Vpis v blog od Steven Webb
Is it true that repairing a household appliance is a duty and a right?
Of course you. In this regard, it is good to know that from next year, all manufacturers of televisions, refrigerators, dishwashers, washing machines and similar appliances will be obliged to ensure that spare parts are available for these products. Depending on the type of device, this availability will need to be provided for seven or ten years. It may seem like a minor constraint and it is fundamental: this innovation, introduced at European level, will actually make it possible to counter waste related to tricks related to planned obsolescence. In short, in theory, you will no longer have to deal with devices that take little time or with vendors who will recommend buying a new product instead of repairing it.
In fact, today our daily lives are characterized by the constant presence of devices of this kind.
Exactly: from the washing machine to the refrigerator, from the mobile phone to the microwave, from the personal computer to the iron, from the TV to the vacuum cleaner. These are all instruments we use every day, perhaps without realizing it: we actually only notice them when they break. What happens to such an event is fraught with doubts, perhaps because we do not know who to turn to or why we are afraid to spend an excessive amount on repairs. So focus on DIY.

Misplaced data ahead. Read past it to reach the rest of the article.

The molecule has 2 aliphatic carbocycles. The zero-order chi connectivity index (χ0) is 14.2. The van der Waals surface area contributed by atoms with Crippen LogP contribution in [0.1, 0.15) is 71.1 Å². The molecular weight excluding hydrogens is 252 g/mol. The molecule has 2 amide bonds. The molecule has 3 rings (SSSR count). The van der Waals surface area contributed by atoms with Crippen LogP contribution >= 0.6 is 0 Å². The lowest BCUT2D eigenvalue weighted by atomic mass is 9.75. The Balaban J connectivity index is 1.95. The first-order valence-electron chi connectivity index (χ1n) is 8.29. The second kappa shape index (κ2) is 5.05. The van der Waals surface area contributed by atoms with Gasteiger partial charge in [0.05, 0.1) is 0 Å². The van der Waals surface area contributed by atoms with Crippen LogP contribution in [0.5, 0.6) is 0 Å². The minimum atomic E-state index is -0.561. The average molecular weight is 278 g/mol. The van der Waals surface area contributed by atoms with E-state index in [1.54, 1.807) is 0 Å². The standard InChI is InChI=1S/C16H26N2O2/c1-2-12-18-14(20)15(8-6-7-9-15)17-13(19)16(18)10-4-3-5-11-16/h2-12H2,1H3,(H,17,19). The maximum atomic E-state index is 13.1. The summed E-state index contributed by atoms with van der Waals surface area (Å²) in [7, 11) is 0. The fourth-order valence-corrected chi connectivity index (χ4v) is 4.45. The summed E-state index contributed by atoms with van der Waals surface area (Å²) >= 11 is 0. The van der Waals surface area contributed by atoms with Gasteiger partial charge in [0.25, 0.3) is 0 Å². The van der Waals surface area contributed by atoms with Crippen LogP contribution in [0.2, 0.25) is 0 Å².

Is DIY a guess the solution?
Today, yes, also because, thanks to the internet, all spare parts are available immediately: you can order and buy them by receiving them at home, with just a few clicks. Doing it yourself, with the help of the web and dedicated e-commerce, is much easier than in the past: in addition, you can also find online tutorials and video guides that contain all the explanations and provide all the instructions you need for independent operation.
What are the benefits of choosing to repair a home appliance on your own?
In addition to personal satisfaction, which is undeniable, the most beneficial aspect is related to the savings that can be enjoyed. If a broken device is repaired instead of being thrown in the trash or perhaps forgotten in the basement, it reduces its impact on the environment and you are sure to avoid new costs. The right to redress must be denied and emphasized not only because it is a form of savings for the consumer, but also because it is in fact a profitable and reputable economic activity.
In this context, combating planned obsolescence is part of that, right?
Yes, this is a battle that has been going on for several years: the goal is to fight the ever-decreasing lifespan of electronic and electrical devices. Which is actually a paradox when you consider how impressive and rapid technological progress is. Repair, on the other hand, is not a way to disincentivize or combat consumption, on the contrary: it only serves to avoid waste. There is nothing to forbid a consumer from buying a new washing machine every year, but those who want to fix it should have the right to do so instead of throwing it away. In short, the right to repair also means the right to purchase a new product only if you really need it.
What could change in the future when the new rules come into force?
It will not only benefit consumers, but also businesses themselves, who will be motivated to push their foot on the path to innovation and research so that products that are truly new to consumers and therefore more attractive can be made available on the market. All this also from the point of view of sustainability, that is, with less pollution and greater energy savings.